from 27 February 2017 to 3 March 2017
Budker Institute of Nuclear Physics
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Contribution Contributed Oral

Calorimetry

Limits of Scintillation Materials For Future Experiments at High Luminosity LHC and FCC

Speakers

  • Prof. Mikhail KORJIK

Primary authors

Content

This report gives of a review the last results of the radiation damage effects in scintillation materials used in high energy physics experiments, that are caused by γ-quanta and high energy hadrons, and neutrons the three main causes of irradiation in the High Luminosity LHC and future FCC. The creation and recovery of color centers, induced radioactivity and harmful radio-luminescence in organic and inorganic materials under hadron irradiation are described. An approach to select scintillation materials suitable to operate in the different parts of the detectors, particularly in the forward part of calorimeters will be proposed. Report also considers approaches to construct detection modules capable to survive during the full operation period of the High Luminosity LHC.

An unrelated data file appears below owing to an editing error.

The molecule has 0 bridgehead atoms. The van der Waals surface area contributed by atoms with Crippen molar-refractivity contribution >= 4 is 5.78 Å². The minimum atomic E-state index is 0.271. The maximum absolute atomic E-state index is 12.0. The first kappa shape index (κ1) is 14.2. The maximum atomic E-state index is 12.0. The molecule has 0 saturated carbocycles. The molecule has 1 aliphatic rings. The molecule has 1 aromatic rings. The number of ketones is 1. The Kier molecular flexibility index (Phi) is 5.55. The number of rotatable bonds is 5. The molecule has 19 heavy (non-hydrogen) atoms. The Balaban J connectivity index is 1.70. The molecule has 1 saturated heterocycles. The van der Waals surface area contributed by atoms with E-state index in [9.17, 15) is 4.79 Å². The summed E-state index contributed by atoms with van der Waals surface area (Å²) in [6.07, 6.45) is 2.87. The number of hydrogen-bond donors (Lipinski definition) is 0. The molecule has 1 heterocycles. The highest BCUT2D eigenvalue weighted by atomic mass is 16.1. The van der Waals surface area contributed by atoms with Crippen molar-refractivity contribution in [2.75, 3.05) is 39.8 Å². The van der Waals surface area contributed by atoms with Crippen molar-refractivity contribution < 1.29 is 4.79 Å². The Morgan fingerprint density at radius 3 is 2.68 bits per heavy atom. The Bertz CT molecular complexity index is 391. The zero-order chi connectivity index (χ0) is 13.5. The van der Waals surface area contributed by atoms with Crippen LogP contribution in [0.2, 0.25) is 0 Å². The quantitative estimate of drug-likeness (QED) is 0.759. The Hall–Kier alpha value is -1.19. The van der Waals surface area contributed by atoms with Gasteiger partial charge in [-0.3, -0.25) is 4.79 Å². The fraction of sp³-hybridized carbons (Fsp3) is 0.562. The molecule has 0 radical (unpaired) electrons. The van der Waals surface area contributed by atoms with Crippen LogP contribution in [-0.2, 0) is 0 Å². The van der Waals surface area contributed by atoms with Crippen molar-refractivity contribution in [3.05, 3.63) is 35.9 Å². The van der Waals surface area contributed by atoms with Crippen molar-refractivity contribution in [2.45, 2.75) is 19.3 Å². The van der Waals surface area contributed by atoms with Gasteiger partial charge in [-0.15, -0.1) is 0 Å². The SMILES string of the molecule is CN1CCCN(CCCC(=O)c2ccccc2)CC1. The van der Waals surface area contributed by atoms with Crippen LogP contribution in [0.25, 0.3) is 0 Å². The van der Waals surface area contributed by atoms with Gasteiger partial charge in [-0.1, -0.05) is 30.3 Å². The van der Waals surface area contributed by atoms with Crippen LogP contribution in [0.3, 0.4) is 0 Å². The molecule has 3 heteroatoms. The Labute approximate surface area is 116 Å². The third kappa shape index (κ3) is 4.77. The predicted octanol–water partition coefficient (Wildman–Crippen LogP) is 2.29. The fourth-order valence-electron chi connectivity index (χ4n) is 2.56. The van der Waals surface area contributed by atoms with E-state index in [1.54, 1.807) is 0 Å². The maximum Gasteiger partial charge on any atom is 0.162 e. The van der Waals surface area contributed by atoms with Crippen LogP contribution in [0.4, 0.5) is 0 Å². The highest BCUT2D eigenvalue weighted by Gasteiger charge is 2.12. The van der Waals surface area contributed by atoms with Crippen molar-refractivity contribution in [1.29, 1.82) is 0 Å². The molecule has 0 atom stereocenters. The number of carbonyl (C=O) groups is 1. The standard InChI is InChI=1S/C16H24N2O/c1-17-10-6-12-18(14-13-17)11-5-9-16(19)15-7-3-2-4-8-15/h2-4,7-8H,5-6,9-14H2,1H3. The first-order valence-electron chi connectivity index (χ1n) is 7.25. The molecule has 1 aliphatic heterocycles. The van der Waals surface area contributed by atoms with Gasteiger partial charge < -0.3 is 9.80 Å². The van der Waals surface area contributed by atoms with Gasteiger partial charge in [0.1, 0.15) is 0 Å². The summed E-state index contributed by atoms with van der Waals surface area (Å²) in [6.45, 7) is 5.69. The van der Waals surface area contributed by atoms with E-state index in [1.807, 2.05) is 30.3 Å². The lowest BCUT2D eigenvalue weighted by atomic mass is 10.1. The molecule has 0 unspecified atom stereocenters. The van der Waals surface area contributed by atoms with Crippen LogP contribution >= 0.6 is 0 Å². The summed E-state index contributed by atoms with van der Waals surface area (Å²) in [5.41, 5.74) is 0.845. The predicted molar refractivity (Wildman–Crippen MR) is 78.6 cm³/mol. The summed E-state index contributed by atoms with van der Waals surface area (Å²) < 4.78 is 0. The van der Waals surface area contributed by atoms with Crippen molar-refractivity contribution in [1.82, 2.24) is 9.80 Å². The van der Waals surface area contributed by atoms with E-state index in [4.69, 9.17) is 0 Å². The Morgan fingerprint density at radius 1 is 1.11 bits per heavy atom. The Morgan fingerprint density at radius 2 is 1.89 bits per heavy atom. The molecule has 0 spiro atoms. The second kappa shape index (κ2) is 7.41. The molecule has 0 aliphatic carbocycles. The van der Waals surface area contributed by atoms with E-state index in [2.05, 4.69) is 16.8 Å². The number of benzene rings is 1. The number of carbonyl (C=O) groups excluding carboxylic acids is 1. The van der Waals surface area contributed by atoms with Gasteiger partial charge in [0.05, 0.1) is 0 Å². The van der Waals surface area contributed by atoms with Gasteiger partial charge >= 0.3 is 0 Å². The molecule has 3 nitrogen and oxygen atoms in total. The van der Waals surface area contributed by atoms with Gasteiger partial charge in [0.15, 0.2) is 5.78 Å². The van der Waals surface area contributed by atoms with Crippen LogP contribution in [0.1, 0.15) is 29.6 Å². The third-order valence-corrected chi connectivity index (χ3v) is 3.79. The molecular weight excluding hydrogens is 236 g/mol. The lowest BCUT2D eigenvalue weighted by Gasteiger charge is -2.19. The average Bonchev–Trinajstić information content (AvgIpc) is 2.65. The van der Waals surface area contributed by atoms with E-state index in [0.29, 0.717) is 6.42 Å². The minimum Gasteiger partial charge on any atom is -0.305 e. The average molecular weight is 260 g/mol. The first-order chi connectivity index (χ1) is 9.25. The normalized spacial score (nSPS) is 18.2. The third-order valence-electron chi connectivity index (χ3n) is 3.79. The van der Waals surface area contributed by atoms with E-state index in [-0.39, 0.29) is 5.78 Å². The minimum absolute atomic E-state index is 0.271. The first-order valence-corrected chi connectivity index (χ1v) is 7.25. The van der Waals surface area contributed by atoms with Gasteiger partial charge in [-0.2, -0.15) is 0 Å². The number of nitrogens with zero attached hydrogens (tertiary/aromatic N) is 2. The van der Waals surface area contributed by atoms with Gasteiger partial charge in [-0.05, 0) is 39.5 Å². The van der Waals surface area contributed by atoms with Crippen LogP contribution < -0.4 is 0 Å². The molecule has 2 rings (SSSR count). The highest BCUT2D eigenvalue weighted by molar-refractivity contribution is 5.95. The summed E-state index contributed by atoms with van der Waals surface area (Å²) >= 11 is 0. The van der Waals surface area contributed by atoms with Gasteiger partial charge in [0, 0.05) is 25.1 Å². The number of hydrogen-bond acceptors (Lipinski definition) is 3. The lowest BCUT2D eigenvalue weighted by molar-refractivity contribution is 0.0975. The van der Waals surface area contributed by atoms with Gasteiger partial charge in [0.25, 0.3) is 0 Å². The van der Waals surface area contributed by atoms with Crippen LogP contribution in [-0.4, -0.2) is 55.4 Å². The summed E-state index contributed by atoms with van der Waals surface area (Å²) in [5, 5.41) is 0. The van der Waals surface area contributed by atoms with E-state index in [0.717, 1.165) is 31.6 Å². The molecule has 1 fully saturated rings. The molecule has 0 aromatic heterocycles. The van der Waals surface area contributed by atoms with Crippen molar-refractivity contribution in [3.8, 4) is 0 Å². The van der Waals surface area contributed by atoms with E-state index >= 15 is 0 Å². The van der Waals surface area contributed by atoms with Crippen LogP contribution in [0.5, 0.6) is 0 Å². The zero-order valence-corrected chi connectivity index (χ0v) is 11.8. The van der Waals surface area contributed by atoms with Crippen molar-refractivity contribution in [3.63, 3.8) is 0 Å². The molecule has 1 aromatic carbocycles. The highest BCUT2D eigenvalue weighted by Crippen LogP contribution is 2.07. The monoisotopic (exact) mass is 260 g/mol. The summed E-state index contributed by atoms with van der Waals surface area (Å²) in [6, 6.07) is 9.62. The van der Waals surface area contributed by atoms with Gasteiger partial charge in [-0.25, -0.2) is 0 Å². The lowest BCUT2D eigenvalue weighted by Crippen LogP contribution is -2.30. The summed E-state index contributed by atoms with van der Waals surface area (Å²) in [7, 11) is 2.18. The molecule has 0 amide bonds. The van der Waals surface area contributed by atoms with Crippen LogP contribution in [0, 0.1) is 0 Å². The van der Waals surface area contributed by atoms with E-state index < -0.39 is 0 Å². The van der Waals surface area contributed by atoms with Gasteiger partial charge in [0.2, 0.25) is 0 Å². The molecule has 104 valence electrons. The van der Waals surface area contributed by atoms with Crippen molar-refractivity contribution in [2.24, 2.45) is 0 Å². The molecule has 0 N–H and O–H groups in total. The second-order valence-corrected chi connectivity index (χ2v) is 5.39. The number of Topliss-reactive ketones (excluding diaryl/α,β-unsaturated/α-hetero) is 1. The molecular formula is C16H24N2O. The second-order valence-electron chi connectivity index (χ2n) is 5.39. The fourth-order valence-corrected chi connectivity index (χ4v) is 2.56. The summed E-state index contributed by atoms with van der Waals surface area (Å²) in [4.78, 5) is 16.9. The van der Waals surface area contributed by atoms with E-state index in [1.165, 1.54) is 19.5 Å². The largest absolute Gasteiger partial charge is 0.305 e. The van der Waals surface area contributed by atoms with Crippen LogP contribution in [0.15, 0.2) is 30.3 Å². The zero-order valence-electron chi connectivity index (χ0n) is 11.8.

Summary